And so, in this context, standing up to Chinese censorship is a way to put a new shine on what was becoming a tarnished brand. There were probably many business considerations that led to the Google announcement, but, they must have thought, we might as well get credit for making a moral decision, and try to regain some of that lost credibility.

As it happens, I think it is fine that Google’s decision was probably one driven by business considerations more than moral or political ones – that is the basis upon which companies should make decisions. Rob Killick put it well recently in spiked:

I was always irritated by Google’s ‘don’t be evil’ motto and it has proved self-defeating, especially through Google’s acceptance of censorship in China. Businesses have no right to describe themselves as ‘good’ or ‘evil’, but should rather be judged by the quality of their products and their ability to sustain and develop them. Businesses that flagrantly transgress the law or which upset public opinion will receive their punishment in the end.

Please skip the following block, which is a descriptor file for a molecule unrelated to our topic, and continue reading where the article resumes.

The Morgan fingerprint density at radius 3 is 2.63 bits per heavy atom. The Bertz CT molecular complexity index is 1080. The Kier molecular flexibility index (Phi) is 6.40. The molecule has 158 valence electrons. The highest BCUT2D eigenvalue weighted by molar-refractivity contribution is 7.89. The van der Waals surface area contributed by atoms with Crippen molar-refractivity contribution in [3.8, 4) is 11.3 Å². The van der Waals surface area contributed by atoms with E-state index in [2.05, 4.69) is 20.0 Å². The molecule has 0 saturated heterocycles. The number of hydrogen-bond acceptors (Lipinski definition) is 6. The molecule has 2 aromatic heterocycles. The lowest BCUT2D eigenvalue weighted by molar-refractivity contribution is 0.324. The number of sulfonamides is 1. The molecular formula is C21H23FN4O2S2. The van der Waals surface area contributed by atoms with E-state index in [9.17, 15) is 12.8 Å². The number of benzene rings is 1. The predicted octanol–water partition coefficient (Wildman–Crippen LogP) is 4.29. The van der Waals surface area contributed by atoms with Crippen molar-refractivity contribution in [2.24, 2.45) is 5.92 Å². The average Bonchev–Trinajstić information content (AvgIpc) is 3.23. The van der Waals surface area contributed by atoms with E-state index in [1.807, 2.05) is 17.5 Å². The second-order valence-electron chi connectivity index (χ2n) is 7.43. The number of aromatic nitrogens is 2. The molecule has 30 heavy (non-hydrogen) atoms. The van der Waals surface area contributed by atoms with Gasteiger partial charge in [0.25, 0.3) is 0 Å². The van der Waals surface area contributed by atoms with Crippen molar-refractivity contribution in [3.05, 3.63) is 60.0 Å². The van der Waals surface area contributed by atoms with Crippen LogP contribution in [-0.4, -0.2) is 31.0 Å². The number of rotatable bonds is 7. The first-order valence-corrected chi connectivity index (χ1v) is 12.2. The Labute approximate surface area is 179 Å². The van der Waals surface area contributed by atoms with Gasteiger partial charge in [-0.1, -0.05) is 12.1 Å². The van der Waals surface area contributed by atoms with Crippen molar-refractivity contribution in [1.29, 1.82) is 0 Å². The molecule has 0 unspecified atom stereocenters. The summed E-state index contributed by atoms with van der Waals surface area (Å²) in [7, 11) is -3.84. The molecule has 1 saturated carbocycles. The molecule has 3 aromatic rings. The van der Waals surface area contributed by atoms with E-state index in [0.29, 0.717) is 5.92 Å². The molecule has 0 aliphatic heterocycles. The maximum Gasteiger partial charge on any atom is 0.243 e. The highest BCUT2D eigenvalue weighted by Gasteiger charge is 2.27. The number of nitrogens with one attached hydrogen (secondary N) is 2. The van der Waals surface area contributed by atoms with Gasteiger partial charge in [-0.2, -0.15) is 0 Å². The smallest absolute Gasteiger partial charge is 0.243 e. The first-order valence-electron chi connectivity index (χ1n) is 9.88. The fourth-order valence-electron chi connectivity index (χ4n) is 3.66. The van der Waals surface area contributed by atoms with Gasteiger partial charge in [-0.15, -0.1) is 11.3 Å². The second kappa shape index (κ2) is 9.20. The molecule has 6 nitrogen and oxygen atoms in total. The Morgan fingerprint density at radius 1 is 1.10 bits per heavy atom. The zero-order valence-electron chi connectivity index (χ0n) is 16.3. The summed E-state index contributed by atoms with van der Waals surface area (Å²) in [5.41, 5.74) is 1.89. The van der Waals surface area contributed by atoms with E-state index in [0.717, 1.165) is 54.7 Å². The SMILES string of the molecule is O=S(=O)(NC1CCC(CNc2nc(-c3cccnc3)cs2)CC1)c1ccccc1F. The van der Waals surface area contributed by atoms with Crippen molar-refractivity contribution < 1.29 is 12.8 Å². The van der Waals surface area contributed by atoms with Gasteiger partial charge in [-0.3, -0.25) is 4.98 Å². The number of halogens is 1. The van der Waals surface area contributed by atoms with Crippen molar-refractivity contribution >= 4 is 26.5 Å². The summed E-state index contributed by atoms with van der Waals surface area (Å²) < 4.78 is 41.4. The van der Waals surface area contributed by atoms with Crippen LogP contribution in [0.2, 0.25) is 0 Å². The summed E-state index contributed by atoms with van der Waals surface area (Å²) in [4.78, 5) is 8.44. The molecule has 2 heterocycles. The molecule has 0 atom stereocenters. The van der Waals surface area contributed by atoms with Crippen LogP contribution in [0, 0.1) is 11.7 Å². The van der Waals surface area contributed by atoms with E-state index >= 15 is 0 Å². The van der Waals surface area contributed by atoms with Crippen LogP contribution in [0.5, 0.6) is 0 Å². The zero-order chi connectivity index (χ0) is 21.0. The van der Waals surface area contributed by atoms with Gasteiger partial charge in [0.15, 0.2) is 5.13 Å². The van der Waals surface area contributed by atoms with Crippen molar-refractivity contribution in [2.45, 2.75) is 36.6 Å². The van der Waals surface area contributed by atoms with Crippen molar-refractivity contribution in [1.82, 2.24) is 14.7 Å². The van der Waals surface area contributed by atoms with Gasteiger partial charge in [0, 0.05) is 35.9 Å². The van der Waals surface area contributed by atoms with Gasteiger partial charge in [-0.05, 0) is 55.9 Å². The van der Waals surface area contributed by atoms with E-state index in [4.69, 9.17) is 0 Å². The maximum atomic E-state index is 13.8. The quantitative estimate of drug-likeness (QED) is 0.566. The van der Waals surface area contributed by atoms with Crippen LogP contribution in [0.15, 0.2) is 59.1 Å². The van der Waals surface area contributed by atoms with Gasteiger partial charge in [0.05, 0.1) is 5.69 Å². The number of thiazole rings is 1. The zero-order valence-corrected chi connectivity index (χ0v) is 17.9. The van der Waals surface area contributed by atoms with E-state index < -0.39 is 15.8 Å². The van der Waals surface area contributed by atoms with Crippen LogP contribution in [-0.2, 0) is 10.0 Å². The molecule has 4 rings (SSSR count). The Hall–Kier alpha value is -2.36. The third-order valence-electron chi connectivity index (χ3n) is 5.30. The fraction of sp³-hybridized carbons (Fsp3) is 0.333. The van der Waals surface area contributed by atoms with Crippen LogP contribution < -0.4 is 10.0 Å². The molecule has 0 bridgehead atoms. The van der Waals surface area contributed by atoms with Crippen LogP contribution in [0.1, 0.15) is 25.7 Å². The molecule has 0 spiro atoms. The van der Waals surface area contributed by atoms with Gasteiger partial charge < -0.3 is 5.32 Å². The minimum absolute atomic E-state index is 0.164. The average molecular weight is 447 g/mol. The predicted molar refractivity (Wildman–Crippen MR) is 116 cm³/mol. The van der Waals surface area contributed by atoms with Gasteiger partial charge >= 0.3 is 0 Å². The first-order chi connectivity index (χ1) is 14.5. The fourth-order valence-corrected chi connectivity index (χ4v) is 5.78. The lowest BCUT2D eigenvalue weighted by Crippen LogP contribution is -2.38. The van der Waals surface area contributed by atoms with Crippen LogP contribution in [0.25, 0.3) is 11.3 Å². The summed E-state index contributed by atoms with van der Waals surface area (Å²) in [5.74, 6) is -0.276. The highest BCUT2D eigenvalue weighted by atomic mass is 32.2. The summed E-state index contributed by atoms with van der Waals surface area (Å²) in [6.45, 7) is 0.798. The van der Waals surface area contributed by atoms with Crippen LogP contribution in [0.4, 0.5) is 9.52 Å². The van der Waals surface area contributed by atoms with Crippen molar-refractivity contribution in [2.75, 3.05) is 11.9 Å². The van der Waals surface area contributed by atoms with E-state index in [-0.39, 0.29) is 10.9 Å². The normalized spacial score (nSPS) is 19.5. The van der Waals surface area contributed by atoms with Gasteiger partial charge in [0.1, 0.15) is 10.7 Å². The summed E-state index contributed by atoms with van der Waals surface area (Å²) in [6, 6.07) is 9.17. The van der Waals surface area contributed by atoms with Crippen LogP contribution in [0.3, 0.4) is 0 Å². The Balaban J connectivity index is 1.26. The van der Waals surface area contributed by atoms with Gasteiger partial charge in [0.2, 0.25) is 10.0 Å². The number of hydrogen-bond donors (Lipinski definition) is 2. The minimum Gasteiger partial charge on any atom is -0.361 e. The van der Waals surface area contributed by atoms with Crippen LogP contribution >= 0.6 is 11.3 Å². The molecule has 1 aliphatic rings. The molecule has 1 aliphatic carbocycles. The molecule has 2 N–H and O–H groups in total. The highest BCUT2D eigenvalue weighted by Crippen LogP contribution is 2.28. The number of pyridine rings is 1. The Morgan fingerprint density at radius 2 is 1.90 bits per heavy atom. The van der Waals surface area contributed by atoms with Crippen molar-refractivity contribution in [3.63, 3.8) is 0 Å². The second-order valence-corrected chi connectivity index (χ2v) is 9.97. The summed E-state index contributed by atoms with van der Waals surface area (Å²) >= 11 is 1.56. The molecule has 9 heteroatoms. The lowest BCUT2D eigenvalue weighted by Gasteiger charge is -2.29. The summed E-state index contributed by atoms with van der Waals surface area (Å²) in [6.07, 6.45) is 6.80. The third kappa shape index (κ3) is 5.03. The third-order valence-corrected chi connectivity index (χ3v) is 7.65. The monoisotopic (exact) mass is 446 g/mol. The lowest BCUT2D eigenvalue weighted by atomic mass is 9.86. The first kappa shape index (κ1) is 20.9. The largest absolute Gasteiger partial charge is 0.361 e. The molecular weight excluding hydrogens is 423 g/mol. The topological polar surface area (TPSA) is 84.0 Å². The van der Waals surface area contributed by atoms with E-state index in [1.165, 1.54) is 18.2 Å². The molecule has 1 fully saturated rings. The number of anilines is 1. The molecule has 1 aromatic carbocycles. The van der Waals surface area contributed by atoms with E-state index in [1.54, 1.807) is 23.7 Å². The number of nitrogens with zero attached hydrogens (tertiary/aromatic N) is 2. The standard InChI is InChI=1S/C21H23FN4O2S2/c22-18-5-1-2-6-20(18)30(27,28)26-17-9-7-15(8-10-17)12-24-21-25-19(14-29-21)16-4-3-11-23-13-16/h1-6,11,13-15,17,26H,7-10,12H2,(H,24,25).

The problem is that Google – in order to retain the “don’t be evil” image – is trying to disguise its business-based decision by getting on its high horse about human rights. This, quite understandably, opens them up to charges of hypocrisy. As Danny Sullivan argues:

So Google was wrong the first time. Why are they right now? Why should anyone believe that getting out is suddenly the move businesses should make or that now stronger US action on Chinese censorship is needed. What credibility does Google have to dictate anything?... If China’s so bad, set a real example. Get out entirely.

Michael Arrington agrees with Sullivan:

Whether Google is doing business with the Chinese government in 2006 or pulling out of the market in 2010 they make the same argument that good v. evil dictates their actions.... Their hypocrisy on China is stunning.

Google can be criticized for adopting a holier-than-thou approach. But more to the point, we shouldn’t be calling on Google or any other company to stand up against human rights abuses or fight any other political battles, nor praise them when they do. Companies like Google should get off the pulpit and get back to producing innovative products.